(Framing Text): Build a function that models a relationship between two quantities.
NC.M2.F-BF.1: Write a function that describes a relationship between two quantities by building quadratic functions with real solution(s) and inverse variation functions given a graph, a description of a relationship, or ordered pairs (include reading these from a table).
(Framing Text): Build new functions from existing functions.
NC.M2.F-BF.3: Understand the effects of the graphical and tabular representations of a linear, quadratic, square root, and inverse variation function 𝑓 with 𝑘 x 𝑓(𝑥), 𝑓(𝑥) + 𝑘, 𝑓(𝑥 + 𝑘) for specific values of 𝑘 (both positive and negative).
(Framing Text): Experiment with transformations in the plane.
NC.M2.G-CO.2: Experiment with transformations in the plane. Represent transformations in the plane. Compare rigid motions that preserve distance and angle measure (translations, reflections, rotations) to transformations that do not preserve both distance and angle measure (e.g. stretches, dilations). Understand that rigid motions produce congruent figures while dilations produce similar figures.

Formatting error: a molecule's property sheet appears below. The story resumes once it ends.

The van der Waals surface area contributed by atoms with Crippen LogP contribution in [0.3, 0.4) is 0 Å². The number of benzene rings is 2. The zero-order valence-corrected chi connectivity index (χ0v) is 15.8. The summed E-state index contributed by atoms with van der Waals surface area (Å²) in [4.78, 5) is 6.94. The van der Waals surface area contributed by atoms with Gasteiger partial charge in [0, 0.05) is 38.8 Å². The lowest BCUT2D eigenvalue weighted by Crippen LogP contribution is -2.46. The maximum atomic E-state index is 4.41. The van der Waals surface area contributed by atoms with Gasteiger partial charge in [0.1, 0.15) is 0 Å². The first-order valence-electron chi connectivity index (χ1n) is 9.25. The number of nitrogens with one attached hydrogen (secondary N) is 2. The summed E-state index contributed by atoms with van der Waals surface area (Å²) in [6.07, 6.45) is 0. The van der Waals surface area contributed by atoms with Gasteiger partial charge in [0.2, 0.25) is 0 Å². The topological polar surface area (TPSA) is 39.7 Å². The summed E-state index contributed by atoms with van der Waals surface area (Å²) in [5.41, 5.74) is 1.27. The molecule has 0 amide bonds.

NC.M2.G-CO.3: Given a triangle, quadrilateral, or regular polygon, describe any reflection or rotation symmetry i.e., actions that carry the figure onto itself. Identify center and angle(s) of rotation symmetry. Identify line(s) of reflection symmetry.
NC.M2.G-CO.4: Verify experimentally properties of rotations, reflections, and translations in terms of angles, circles, perpendicular lines, parallel lines, and line segments.
NC.M2.G-CO.5: Given a geometric figure and a rigid motion, find the image of the figure. Given a geometric figure and its image, specify a rigid motion or sequence of rigid motions that will transform the pre-image to its image.
(Framing Text): Understand congruence in terms of rigid motions.
NC.M2.G-CO.6: Determine whether two figures are congruent by specifying a rigid motion or sequence of rigid motions that will transform one figure onto the other.
NC.M2.G-CO.8: Use congruence in terms of rigid motion. Justify the ASA, SAS, and SSS criteria for triangle congruence. Use criteria for triangle congruence (ASA, SAS, SSS, HL) to determine whether two triangles are congruent.
(Framing Text): Prove geometric theorems.